Runaway Pentagon spending will do more harm than good
October 23, 2001
The arms companies must be happy.
Within days of the Sept. 11 attacks on the Pentagon and the World Trade Center, Congress passed a $40 billion emergency spending package -- half for reconstruction and half for combating terrorism. A recent Wall Street Journal article revealed that $18.6 billion of the $40 billion has already been allocated for the military, while only $11.7 billion is earmarked for clean-up efforts in Manhattan and elsewhere. The remaining billions will go to anti-bioterrorism programs and homeland security.
Pentagon spending could hit $375 billion in this fiscal year alone. Next year's Pentagon budget could reach $400 billion, according to Paul Nisbet, a long-standing defense stock analyst currently working with JSA Research Inc.
The biggest beneficiaries of this generosity will not be the families of the victims or the communities that bore the brunt of the Sept. 11 attacks. They will be giant weapons contractors like Raytheon, Lockheed Martin and Boeing.
Many of the items the Pentagon is purchasing -- from missile-defense testing equipment to nuclear attack submarines -- have virtually no application in the war on terrorism.
As an unnamed defense official admitted in Defense News, a lot of the new funds "will have nothing to do with rescue and emergency efforts (or) retaliation in response to the Sept. 11 attacks." Instead, he noted, the money will go to the Pentagon's "wish lists for things that we'll have several years from now."
It is a long wish list.
In a Sept. 24 speech at the conservative Heritage Foundation, Pentagon Comptroller Dov Zakheim signaled his department's intention to boost funding for a string of reconnaissance aircraft, missile-equipped submarines and high-tech munitions.
The Bush administration's misguided national missile-defense scheme also stands to gain from the new pro-military mood on Capitol Hill. Although the Sept. 11 attacks showed that the United States faces a much more immediate threat from comparatively low-tech terrorist attacks than it does from long-range ballistic missiles, the administration's $8.3 billion request for the program recently sailed through Congress. The program's cost could reach $240 billion over the next two decades.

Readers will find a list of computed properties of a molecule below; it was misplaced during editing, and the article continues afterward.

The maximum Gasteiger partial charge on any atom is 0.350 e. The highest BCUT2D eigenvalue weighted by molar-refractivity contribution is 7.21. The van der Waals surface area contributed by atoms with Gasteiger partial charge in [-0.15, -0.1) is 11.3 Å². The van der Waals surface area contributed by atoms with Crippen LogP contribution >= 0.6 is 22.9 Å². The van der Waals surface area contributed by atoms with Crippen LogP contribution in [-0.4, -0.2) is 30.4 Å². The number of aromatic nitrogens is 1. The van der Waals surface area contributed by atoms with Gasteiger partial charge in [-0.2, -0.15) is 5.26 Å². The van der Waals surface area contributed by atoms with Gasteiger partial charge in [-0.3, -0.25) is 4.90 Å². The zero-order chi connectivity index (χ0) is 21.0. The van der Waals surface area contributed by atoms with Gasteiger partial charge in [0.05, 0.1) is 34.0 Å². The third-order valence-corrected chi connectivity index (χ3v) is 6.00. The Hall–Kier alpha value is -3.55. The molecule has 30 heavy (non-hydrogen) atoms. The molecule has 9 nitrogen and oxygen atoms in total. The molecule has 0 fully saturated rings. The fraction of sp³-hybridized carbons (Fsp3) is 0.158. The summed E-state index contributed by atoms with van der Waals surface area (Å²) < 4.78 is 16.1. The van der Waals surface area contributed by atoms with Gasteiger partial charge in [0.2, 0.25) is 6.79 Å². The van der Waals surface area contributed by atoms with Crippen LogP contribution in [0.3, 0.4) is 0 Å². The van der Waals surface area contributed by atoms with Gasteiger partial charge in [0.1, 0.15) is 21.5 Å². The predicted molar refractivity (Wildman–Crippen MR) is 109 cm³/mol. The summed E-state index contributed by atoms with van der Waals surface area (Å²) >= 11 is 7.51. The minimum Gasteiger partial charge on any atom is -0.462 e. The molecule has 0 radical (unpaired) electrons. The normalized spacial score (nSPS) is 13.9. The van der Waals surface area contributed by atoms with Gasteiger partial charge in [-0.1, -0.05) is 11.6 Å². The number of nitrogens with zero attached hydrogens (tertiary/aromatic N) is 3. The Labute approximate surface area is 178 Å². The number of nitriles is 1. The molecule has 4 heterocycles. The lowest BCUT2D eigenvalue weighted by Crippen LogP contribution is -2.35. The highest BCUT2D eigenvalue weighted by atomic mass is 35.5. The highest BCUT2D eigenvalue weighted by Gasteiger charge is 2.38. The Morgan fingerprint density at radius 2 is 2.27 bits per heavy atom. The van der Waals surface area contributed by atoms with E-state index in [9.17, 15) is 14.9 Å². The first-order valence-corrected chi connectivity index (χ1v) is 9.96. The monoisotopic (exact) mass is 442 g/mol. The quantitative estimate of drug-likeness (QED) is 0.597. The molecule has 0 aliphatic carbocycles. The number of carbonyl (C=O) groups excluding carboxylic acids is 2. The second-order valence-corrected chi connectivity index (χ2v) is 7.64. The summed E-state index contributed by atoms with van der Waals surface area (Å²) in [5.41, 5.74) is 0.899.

The scandal-plagued V-22 Osprey aircraft is another likely beneficiary of increased military spending. Even though the aircraft has been involved in numerous crashes, killing at least 30 U.S. military personnel since 1991, the Osprey program could get a new lease on life with help from influential allies like Rep. Curt Weldon, R-Pa. The aircraft is built in Weldon's district.
Similarly, Lockheed Martin's F-22 fighter jet, which at more than $200 million each is among the most expensive fighter planes ever built, will be in a much stronger position to stave off future budget cuts. The plane is now obsolete, since it was designed to do battle with next-generation Soviet fighter aircraft that were never built. But that won't stop the program's allies in the Georgia and Texas delegations from pressing to keep the $63 billion project up and running.
This avalanche of new weapons spending begs the broader question of whether large-scale military responses to terrorist violence are either appropriate or effective.
What's needed is concerted diplomacy, improved law enforcement and coordinated international efforts to stop the flow of money and weapons to terrorist networks.
If runaway Pentagon spending isn't headed off soon, the funds, energy and attention needed for a more intelligent approach to preventing terrorism could be lost.
Frida Berrigan is an associate of the "Foreign Policy In Focus" project (www.foreignpolicy-infocus.org) and a senior research associate with the World Policy Institute (www.worldpolicy.org) in New York City. William D. Hartung is a Senior Research Fellow at the World Policy Institute at the New School in New York City. They can be reached at firstname.lastname@example.org.